Mac Minix

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Mac Minix 1.5 on Mini vMac.jpg
Mac Minix 1.5 on Mini vMac
Type: Time-sharing
Creator: Andew Taunembaum
Multitasking: Multitasking
Architecture: m68k cross-platform.
Year Introduced: 1991

Back in the Minix 1.5 cycle, Minix did make its appearance on the Macintosh platform.


A Macintosh, with a hard disk. A 68000 based machine with 4MB of RAM, and a 20MB disk runs this fine enough. I recall running it on a Mac Plus once upon a time.

What runs

Like all Minix of the time, software had to be ported to it specifically. But like Coherent it was cheap, so lots of things were ported to it.

Getting this to run

Well first, you'll need a running Macintosh. You can also use an emulator, I'd recommend Mini vMac as it's quick to setup, and fast.

Now boot up your Macintosh, and you can run the archive, as HFVCopy will have decoded the self extracting archive. Depending on your machine, or emulator this can take several minutes. (Mini vMac users will want to make sure background processing is turned on, otherwise alt-tabbing away will halt the emulator).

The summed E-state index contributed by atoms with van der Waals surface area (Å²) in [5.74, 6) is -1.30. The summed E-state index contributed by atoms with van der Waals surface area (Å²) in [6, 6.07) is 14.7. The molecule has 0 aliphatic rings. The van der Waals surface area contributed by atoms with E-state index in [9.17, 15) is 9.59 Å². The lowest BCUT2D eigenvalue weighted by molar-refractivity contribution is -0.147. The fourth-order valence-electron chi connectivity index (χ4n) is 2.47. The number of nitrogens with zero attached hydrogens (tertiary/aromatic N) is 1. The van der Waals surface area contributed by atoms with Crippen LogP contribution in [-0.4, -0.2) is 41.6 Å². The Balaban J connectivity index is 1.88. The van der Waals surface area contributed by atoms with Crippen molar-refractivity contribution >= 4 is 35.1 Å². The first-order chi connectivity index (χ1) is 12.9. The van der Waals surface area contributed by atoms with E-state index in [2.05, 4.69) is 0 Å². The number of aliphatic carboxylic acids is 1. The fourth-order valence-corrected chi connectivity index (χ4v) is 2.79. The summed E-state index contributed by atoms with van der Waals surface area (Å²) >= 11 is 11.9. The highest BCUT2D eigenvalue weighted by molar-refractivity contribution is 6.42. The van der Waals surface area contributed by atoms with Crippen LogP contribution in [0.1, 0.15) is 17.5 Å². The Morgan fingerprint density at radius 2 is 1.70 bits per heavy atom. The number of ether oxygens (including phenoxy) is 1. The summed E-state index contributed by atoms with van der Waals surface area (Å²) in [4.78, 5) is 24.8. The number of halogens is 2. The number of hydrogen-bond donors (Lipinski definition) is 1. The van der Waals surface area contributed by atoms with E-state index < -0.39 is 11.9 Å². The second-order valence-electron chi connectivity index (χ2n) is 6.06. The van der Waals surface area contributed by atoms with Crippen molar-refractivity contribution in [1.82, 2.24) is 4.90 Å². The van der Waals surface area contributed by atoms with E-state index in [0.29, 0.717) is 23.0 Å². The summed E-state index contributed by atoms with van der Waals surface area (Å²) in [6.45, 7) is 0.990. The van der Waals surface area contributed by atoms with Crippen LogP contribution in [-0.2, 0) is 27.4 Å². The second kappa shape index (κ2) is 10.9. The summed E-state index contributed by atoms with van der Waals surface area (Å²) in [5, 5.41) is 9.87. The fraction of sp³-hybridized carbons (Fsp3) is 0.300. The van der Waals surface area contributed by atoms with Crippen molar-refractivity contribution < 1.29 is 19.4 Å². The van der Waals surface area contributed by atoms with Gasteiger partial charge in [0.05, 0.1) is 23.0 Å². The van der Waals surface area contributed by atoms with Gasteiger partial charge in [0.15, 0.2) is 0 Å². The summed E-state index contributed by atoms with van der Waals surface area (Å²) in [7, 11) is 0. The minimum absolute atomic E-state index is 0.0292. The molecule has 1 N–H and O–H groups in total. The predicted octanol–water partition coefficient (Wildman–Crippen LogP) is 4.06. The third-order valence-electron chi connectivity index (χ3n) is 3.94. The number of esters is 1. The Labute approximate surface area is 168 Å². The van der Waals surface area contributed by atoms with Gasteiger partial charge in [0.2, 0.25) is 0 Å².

I've installed mine in a folder, then just created an alias of the MacBoot program, then just placed that on the desktop. By default it seems to grab 2MB of RAM, then divide that up for the OS, RAM disk, and then programs.

Launching MacBoot, you should be greeted with a login prompt. The root password is "Geheim".

Take note, that by default the 'root' diskfile is copied into a ramdisk, so any changes that you make there will *NOT* be preserved across shutting Minix down, and booting it back up. You muse use the menu to enter the configuration, and uncheck the ramdisk. This does also have the effect of giving the process more memory. Because MacMinix isn't 24bit clean, you can't give it huge amounts of memory.

Accessing local files

The easiest way is with the maccopen command which will assign a block device to a mac file...

hdopen harddisk:MINIX:USRSRC /dev/hd4

As you can see the following command opens the 'usrsrc' file as /dev/hd4. From there you can read it like any other file, or even format it if you feel so inclined & mount it.

mkfs /dev/hd4 225
/etc/mount /dev/hd4 /user

Although to create additional harddisk files, it's best to use the maccreate command.

maccreate 225 harddisk:file

Additional resources

I've found a great page by Brad Pliner with all kinds of great stuff, including PDF's of the documentation. woodhull has some other stuff, but it's really not Mac specific.